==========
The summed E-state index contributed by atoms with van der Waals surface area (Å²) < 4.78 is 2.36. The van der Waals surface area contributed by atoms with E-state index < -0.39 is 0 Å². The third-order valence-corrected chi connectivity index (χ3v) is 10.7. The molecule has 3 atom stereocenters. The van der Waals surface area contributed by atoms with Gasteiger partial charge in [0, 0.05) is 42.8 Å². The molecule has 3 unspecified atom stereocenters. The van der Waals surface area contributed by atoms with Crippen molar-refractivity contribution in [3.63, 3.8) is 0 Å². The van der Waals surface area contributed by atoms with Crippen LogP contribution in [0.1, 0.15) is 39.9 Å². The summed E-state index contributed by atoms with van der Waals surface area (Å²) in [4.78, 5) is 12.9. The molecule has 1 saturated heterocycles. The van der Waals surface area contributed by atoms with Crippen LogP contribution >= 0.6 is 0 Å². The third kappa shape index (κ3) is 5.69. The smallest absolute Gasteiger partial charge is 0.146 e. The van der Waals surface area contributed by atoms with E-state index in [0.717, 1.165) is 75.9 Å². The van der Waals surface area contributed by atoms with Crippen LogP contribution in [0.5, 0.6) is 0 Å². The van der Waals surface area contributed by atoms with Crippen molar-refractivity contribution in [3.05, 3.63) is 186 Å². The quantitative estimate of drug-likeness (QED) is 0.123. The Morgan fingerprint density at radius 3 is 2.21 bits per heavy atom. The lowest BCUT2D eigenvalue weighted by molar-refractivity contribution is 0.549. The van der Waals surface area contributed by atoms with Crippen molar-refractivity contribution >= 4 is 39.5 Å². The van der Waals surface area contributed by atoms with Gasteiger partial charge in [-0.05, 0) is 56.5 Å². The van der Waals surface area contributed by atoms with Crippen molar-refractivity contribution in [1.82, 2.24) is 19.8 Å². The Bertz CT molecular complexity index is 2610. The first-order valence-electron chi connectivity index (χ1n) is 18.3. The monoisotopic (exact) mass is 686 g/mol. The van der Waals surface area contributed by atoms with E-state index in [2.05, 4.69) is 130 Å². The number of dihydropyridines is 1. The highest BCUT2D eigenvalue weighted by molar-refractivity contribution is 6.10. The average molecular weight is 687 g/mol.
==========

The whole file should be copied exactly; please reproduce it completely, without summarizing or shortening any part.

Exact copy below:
The summed E-state index contributed by atoms with van der Waals surface area (Å²) < 4.78 is 2.36. The van der Waals surface area contributed by atoms with E-state index < -0.39 is 0 Å². The third-order valence-corrected chi connectivity index (χ3v) is 10.7. The molecule has 3 atom stereocenters. The van der Waals surface area contributed by atoms with Gasteiger partial charge in [0, 0.05) is 42.8 Å². The molecule has 3 unspecified atom stereocenters. The van der Waals surface area contributed by atoms with Crippen molar-refractivity contribution in [3.63, 3.8) is 0 Å². The van der Waals surface area contributed by atoms with Crippen LogP contribution in [0.1, 0.15) is 39.9 Å². The summed E-state index contributed by atoms with van der Waals surface area (Å²) in [4.78, 5) is 12.9. The molecule has 1 saturated heterocycles. The van der Waals surface area contributed by atoms with Crippen LogP contribution >= 0.6 is 0 Å². The third kappa shape index (κ3) is 5.69. The smallest absolute Gasteiger partial charge is 0.146 e. The van der Waals surface area contributed by atoms with E-state index in [0.717, 1.165) is 75.9 Å². The van der Waals surface area contributed by atoms with Crippen LogP contribution in [0.5, 0.6) is 0 Å². The van der Waals surface area contributed by atoms with Crippen molar-refractivity contribution in [3.05, 3.63) is 186 Å². The quantitative estimate of drug-likeness (QED) is 0.123. The Morgan fingerprint density at radius 3 is 2.21 bits per heavy atom. The lowest BCUT2D eigenvalue weighted by molar-refractivity contribution is 0.549. The van der Waals surface area contributed by atoms with Crippen molar-refractivity contribution >= 4 is 39.5 Å². The van der Waals surface area contributed by atoms with Gasteiger partial charge in [-0.05, 0) is 56.5 Å². The van der Waals surface area contributed by atoms with Crippen molar-refractivity contribution in [1.82, 2.24) is 19.8 Å². The Bertz CT molecular complexity index is 2610. The first-order valence-electron chi connectivity index (χ1n) is 18.3. The monoisotopic (exact) mass is 686 g/mol. The van der Waals surface area contributed by atoms with E-state index in [2.05, 4.69) is 130 Å². The number of dihydropyridines is 1. The highest BCUT2D eigenvalue weighted by molar-refractivity contribution is 6.10. The average molecular weight is 687 g/mol.